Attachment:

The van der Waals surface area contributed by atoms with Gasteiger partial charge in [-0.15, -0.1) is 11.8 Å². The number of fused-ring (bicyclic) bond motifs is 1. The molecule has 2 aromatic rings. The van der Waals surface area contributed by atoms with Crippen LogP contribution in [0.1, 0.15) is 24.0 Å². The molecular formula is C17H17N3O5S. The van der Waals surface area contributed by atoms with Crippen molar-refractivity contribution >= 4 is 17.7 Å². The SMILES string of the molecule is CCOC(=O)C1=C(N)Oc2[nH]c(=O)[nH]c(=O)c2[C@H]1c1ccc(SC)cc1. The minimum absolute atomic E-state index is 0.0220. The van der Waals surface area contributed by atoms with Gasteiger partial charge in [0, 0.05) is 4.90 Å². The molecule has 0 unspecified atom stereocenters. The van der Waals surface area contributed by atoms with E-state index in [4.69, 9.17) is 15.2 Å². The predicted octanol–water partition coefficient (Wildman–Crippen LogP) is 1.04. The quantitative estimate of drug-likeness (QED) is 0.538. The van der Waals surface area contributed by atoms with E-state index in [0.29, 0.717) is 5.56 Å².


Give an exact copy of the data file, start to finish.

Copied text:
The van der Waals surface area contributed by atoms with Gasteiger partial charge in [-0.15, -0.1) is 11.8 Å². The number of fused-ring (bicyclic) bond motifs is 1. The molecule has 2 aromatic rings. The van der Waals surface area contributed by atoms with Crippen LogP contribution in [0.1, 0.15) is 24.0 Å². The molecular formula is C17H17N3O5S. The van der Waals surface area contributed by atoms with Crippen molar-refractivity contribution >= 4 is 17.7 Å². The SMILES string of the molecule is CCOC(=O)C1=C(N)Oc2[nH]c(=O)[nH]c(=O)c2[C@H]1c1ccc(SC)cc1. The minimum absolute atomic E-state index is 0.0220. The van der Waals surface area contributed by atoms with Gasteiger partial charge in [0, 0.05) is 4.90 Å². The molecule has 0 unspecified atom stereocenters. The van der Waals surface area contributed by atoms with E-state index in [4.69, 9.17) is 15.2 Å². The predicted octanol–water partition coefficient (Wildman–Crippen LogP) is 1.04. The quantitative estimate of drug-likeness (QED) is 0.538. The van der Waals surface area contributed by atoms with E-state index in [0.29, 0.717) is 5.56 Å².